As well as these initiatives we will be supporting asylum seekers and staff as we move away from the SRSS program, continuing the development of the Humanitarian Settlement Program and our ongoing work across the whole organisation.
There are also some storm clouds brewing. We spent time working through these issues and developing ideas to tackle the challenges. It is good to look to the next one to two years and prepare and we’ll now take all this input to build our plans. Your team leaders who were at the summit will update you more this week.
Red Cross Calling
Every March, for the last 70 years, volunteers have generously shown their support, shaking a tin with a smile for Red Cross Calling. This community initiative is all about friends, families and colleagues joining together in a giant gesture of support for people who’ve fallen on tough times.
So far this year we have 12,759 people signed up – nearly double last year and so close to our target of 14,000. Each of these volunteers have the opportunity to upload their picture to our real-time map, showing a snapshot of people across the country taking voluntary action for Red Cross Calling.
There are so many ways you can get involved from hitting the pavement and door knocking to holding your own coin collection. You can also design your own online challenge - I’ve been mulling over mine. No alcohol for a month (hmm), getting 50 people to complete the Get Prepared app (big time commitment) or wearing skirts or dresses for a month (eek, I’d need to raid some of our shops). I’ll tell you next week what I’ve decided.
You’ll also have family, friends and others you can involve - they can be anywhere in the world and come up with their own challenge. Here's a little something to get you inspired. Then click here to register.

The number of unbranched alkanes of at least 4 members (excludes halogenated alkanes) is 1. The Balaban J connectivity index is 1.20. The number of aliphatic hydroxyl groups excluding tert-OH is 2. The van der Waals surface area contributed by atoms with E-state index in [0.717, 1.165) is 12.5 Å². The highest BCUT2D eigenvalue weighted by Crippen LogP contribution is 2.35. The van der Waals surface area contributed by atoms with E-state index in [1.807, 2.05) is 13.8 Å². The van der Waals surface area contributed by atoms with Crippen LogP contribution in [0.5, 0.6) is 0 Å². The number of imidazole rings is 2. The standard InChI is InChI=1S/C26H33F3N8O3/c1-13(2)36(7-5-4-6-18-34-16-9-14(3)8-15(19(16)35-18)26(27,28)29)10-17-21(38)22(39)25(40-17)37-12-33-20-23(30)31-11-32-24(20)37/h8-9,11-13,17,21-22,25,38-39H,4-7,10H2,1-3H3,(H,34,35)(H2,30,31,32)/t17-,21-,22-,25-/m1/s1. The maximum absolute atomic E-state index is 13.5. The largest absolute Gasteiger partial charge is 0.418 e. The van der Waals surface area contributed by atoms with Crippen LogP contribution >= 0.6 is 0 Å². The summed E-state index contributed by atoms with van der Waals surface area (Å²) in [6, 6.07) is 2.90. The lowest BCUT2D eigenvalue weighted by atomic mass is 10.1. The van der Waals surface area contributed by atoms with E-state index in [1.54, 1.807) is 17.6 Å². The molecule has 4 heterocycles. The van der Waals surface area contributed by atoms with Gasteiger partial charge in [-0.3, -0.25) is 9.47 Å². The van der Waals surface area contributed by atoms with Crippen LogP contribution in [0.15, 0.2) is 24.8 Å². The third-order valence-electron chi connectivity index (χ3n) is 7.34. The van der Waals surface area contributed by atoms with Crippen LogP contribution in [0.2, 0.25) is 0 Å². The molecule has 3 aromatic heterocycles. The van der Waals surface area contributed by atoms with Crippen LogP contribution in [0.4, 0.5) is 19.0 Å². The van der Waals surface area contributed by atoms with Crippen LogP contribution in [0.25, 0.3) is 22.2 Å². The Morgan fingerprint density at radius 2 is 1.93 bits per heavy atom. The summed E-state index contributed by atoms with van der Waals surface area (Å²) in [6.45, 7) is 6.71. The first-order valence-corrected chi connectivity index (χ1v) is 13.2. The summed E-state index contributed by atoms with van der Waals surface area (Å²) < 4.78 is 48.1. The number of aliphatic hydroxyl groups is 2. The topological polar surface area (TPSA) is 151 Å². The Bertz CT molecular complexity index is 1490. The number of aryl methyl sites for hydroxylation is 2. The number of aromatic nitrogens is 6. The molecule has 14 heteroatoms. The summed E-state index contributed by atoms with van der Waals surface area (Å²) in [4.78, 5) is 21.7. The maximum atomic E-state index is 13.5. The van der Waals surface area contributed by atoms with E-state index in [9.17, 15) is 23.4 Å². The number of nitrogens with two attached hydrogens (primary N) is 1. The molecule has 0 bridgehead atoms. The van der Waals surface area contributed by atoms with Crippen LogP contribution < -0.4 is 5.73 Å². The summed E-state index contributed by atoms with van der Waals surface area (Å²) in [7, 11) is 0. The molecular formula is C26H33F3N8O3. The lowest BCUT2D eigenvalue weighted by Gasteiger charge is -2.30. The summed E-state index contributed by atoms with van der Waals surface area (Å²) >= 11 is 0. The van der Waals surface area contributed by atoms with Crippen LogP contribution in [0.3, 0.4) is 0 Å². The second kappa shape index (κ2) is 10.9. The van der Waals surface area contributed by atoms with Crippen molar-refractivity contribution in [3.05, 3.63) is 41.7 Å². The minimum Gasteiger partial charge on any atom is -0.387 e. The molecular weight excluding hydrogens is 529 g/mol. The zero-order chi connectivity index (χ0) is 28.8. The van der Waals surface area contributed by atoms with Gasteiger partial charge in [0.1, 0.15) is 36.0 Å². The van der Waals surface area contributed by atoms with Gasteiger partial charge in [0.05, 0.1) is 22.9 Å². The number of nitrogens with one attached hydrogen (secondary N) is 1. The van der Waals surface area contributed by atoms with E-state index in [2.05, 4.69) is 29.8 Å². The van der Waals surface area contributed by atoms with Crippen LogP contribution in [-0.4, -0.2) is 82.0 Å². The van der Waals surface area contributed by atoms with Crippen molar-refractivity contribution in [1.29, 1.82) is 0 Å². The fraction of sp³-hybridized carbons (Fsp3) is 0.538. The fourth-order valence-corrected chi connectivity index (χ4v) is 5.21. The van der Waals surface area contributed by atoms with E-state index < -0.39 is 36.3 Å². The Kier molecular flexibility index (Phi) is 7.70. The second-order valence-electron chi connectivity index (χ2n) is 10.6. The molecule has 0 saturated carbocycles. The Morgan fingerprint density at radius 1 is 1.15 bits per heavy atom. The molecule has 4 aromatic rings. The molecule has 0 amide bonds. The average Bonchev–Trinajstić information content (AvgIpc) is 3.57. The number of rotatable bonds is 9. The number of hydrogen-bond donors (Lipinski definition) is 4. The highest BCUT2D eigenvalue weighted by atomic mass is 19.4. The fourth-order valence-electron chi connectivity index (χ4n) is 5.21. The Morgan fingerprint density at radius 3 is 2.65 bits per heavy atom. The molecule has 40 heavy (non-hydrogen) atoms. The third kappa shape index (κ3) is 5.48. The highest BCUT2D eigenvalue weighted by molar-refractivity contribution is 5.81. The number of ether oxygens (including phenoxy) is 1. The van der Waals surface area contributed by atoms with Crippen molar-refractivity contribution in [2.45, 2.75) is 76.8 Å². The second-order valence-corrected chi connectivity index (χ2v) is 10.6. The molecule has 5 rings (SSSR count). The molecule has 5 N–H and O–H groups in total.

Daly River flooding
With floodwaters still at dangerously high levels, the residents of Daly River in the Northern Territory will not be able to return to their homes for a few days more. Housed in temporary accommodation at a Darwin evacuation centre, the community is keeping close and monitoring the situation.
Red Cross volunteers and staff have been on hand to provide updates and assistance to the 280 people – almost the entire community - evacuated from the region. This involves both practical and psychological support – leaving your home to the mercy of the floodwaters can cause anxiety and endless worry.
Most residents just grabbed what they could before boarding helicopters for Darwin but some were able to take sentimental items, like photos and toys, which will help them recover better. Residents have demonstrated great resilience since being evacuated but we know this can wane as time goes by.
We will be there for them while they are living temporarily in the evacuation centre, when they return home and during the clean-up operation.
Unanimous vote for IFRC Secretary General
The International Federation of Red Cross Board has unanimously voted to extend the contract of their Secretary General, Elhadj As Sy, for four more years. They said: “We are honoured to have him as our Secretary General: his professionalism and heart will play a key role in the future.”
Here’s what As said on Twitter.
He has a big humanitarian heart which shines through in all his work and decisions. I am so glad to have the chance to continue working with him.
Have a great week everyone.